The other great leap in algorithms applied to computer science occurred a few years later, precisely in the year 1900, when the mathematician David Hilbert declared some fundamental considerations about the science of mathematics, which led to new points of view that later they would be of great importance for the development of new technologies, such as the work carried out by scientists such as Alonzo Church, Alan Turing, Stephen Kleene or Emil Post.
Finally, the 1950s and 1960s saw the birth of many programming languages, compilers, and operating systems , which brought us to where we are today, all thanks to centuries of work done by mathematicians and scientists around algorithms.
Alan Turing and the algorithms
The British scientist Alan Turing (1912-1954), was the generator of the concepts of algorithm and computation: the famous Turing machine. Turing is known, in the field of artificial intelligence, for being the creator of the Turing test, by which it is possible to judge the intelligence of a machine, analyzing whether its responses are impossible to distinguish from those of a human being.
Thanks to their contributions, it was possible to develop current programming and computing. In one of his works he deduced that there are several things that algorithms cannot solve: Is it possible for an algorithm to calculate whether a computer program will “hang” at some point? or will it keep running forever? The answer is: No. Turing, back in 1936 he proved that such an algorithm cannot exist. He wrote that there is no way to consistently predict the “crash” of a computer. Nor is it possible to avoid it.
Euclid’s algorithm
In mathematics, Euclid’s algorithm is an efficient method to calculate the greatest common divisor of two integers , also known as the greatest common factor or the greatest common divisor.
It is named after the Greek mathematician Euclid, who described it in Books VII and X of his Elements. In its simplest form, Euclid’s algorithm starts with a pair of positive integers and forms a new pair consisting of the smallest number and the difference between the largest and smallest numbers.
The process is repeated until the numbers are equal. That number then is the greatest common divisor of the original pair. The oldest surviving description of the Euclidean algorithm is found in Euclid’s Elements, making it one of the oldest numerical algorithms still in common use.
Computational algorithm
We have all heard the word “Algorithm” related to computer science, as for example when talking about the “Google algorithm” or the “Facebook algorithm”. This is because nothing happens in computing without a diagram that defines a series of steps, which definitely make up an algorithm.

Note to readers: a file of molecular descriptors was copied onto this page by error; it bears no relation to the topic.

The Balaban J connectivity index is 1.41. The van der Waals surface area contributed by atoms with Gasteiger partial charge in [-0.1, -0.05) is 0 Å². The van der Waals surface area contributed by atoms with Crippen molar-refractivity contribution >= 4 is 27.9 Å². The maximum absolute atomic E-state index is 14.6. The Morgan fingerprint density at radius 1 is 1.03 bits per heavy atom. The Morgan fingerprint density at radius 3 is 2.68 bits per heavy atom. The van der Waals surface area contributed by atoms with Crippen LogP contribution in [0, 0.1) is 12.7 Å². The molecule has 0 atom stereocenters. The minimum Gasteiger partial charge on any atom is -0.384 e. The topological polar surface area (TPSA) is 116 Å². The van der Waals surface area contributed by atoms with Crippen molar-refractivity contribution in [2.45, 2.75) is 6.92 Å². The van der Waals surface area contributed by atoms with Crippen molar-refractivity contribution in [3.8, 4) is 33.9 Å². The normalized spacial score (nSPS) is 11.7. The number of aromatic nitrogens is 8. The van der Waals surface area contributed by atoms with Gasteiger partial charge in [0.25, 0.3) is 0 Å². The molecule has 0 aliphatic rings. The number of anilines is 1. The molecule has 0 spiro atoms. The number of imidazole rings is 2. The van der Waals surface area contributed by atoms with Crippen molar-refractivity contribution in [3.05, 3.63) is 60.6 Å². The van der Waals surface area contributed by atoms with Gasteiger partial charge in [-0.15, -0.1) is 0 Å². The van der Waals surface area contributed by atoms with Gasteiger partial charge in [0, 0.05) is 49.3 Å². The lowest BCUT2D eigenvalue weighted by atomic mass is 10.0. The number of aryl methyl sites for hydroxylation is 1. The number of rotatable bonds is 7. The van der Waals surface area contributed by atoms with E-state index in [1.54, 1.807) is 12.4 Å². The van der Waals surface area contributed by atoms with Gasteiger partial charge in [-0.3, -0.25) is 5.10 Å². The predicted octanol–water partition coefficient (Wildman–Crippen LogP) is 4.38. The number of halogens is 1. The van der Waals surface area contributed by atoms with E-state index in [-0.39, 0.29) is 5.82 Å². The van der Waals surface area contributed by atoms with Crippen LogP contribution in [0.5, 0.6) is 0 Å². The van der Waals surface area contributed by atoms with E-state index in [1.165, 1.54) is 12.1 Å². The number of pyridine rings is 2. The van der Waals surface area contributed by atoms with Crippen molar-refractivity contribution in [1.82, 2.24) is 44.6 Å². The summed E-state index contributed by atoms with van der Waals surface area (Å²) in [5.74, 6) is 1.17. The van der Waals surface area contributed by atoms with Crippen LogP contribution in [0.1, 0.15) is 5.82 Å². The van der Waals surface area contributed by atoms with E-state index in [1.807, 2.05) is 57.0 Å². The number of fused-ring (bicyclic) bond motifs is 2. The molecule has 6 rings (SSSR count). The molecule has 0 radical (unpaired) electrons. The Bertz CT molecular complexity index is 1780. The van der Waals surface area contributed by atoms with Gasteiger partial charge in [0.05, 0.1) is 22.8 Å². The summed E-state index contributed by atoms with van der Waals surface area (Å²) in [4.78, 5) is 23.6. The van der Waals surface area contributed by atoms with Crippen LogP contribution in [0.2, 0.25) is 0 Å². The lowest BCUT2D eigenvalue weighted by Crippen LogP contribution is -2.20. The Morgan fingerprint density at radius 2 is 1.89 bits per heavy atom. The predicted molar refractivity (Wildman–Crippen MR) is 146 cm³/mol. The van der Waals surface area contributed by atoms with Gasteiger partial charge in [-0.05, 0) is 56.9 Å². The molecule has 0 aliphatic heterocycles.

In this sense, the computer algorithm is the fundamental element of any computer program, and is not related to the programming language used to develop it, but to the steps that must be carried out to achieve the objective, that is, the set of instructions and steps developed to carry out the task entrusted to the software.
This in a nutshell means that the software developer must first design the flow chart, write the algorithm, and then translate it into the programming language that best suits their own needs and customer requirements. With this, the computer engineer ensures they have a solid base from which to start creating a methodology with well-defined and finite scenarios, that is, they must end at some point in their journey.
Basically the use of an algorithm in computing offers us the possibility of finding a generic solution to a certain problem, and it will allow us to reuse it every time it is necessary to achieve the desired objective.
We recommend you read this report on algorithms in programming
Characteristics of an algorithm
Up to this point we have talked about the different types of algorithms and their origins, but we need to know one more important point, which are the fundamental characteristics that every algorithm must meet. That is why below these lines we will find the fundamental points that a process must meet to be considered a true algorithm.
- The first thing we must consider is that an algorithm must be precise : that is why the exact order of execution of each step involved in the process must be indicated.
- Another important point to consider is that an algorithm must be perfectly defined. This means that in the case of executing the same more than twice, the same result should always be obtained regardless of the number of times it is followed.
- It is also necessary to know that an algorithm must be finite, that is to say that the algorithm must culminate at some point in its execution, expressed in other words, it must have a number of well-determined steps until the end of its task.
- Also, an algorithm has to be readable. This means that the text you describe must be clear and concise, in a way that allows immediate understanding, that is, without elaborate or unclear procedures.
- Finally, an algorithm must be defined in three fundamental parts, which are: Input, Process and Output. If you want to know more about this topic, you will find information about it later in this post.
Characteristics of computational algorithms
Originally, the idea of taking this concept from the field of mathematics to the field of incipient computing was proposed by the English mathematician Alan Turing, who laid the foundations to define the basic elements of an algorithm applied to computer science, which they should be the following:
- A limited sequence of steps, which must be clearly defined. Also these steps must be independent of each other.
- An agent, who in some cases can be a human operator and in other cases part of the program itself, is the actor whose task is to apply each of the stages of the process at a specific point along the way.
- This agent must have the ability to interpret operational instructions and simultaneously have the ability to store the information provided by the program itself.
- The result obtained when certain operations of the program are carried out must always behave the same, in each step of the operation, taking into account of course the configuration of the initial input data.